Exhibitions & Events

The Kiss Kiss Kill Kill Archive has presented several exhibitions & events on spy films and poster artwork across the UK.  Exhibitions are available for hire and / or collaboration.



Collaborations and Venues:


20 July 2018

Listen Very Carefully

Tenby Museum

Tenby Museum & Art Gallery, Castle Hill, Tenby, Pembrokeshire SA70 7BP


A Talk on The ISFG, The KKKKA, Eurospy and The Royal Playhouse, Tenby



14 March - 7 April 2014

Leeds College of Art

Blenheim Walk, Leeds, LS2 9AQ


ThIS show presented recent acquisitions previously unseen in addition to newly restored pieces especially prepared for the exhibit.



29 September 2012 - 10 November 2012

Aberystwyth Arts Centre

Penglais Road, The University of Wales, Aberystwyth, SY23 3DE


The most extensive show so far plus a Eurospy event with films and talks.



Saturday 18th June - Sunday 4th September, 2011

St. Albans Museum

Hatfield Road, St Albans, Hertfordshire, AL1 3RR


KKKK is exhibited for an extended run in the heart of St. Albans, UK.


May 2nd - May 9th , 2011.

The Riverside Studios, London

Crisp Road, Hammersmith, London W6 9RL


KKKK is exhibited to coincide with The Celluloid Curtain—a season of rare spy films from the Cold War organised by the Goethe Institut.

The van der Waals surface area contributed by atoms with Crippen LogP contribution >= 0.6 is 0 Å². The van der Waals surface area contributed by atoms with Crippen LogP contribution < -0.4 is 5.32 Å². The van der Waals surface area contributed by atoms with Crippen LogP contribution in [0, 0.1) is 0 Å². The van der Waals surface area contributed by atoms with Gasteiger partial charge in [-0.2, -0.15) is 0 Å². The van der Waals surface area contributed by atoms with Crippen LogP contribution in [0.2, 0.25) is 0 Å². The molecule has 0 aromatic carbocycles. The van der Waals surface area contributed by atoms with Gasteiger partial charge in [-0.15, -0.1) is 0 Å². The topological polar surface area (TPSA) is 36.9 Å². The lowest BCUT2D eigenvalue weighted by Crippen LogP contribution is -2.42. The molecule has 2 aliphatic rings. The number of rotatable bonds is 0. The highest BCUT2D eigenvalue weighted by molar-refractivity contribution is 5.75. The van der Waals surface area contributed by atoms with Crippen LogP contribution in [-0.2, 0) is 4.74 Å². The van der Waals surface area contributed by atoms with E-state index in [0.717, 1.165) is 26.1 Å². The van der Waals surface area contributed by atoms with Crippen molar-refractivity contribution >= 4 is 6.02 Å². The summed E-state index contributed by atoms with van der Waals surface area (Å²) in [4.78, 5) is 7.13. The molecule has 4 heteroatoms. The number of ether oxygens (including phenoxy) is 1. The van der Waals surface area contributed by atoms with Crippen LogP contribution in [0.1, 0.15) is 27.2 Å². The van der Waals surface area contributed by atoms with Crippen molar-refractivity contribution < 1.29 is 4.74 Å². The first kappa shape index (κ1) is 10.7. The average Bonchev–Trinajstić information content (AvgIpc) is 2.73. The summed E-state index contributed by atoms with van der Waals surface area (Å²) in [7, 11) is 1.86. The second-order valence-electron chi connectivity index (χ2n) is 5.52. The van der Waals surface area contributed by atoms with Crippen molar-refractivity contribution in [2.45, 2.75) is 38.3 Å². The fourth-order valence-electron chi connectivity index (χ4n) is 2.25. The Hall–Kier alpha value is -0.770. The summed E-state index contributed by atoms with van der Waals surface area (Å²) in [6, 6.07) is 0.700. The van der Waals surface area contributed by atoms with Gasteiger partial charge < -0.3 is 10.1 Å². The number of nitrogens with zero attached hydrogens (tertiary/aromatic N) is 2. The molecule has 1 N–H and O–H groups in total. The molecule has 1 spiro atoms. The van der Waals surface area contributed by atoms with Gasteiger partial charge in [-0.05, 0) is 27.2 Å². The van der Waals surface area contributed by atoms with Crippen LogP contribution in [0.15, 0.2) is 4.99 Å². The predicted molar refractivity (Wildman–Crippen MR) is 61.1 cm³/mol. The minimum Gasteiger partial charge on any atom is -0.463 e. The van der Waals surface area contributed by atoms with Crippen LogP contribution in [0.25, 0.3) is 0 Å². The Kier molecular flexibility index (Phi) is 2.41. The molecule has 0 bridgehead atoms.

September 10 – October 16, 2010.

University of Hertfordshire Art and Design Gallery

College Lane, Hatfield AL10 9AB


Launch venue of KKKK - full exhibit featuring over 100 works. 



Kiss Kiss Kill Kill is a touring exhibition which opens a forgotten chapter in the history of post war European film and poster design to public scrutiny for the first time.


The project offers an opportunity to view poster design for espionage films made on both sides of the Iron Curtain some of which, particularly from the Eastern Bloc, have never been screened in the UK.


The exhibition is a unique opportunity to study a range of different – and often decidedly kitsch – approaches to poster design. Different graphic styles in the East and West provide an expansive portrait of European taste, national identity and politics during the Cold War with the brash super-kitsch of the Italian cinema posters juxtaposed compellingly with the lo-tech ‘golden age’ of non-commercial Czech film poster design.


Kiss Kiss Kill Kill unearths films tarnished by the legacy of state control in Eastern Europe and films that have fallen into obscurity as a product of Western Europe’s overkill of the spy film genre in the 1960’s.


The exhibition will be a showcase for the epically trashy in 1960’s European co-productions and the leaden propaganda of communist film, it will equally also provide a platform for some real gems, which have escaped both the academy and the censor.


Richard Rhys Davies is curator of both The Kiss Kiss Kill Kill Archive and The KKKK Exhibition.



The show is available for International hire:

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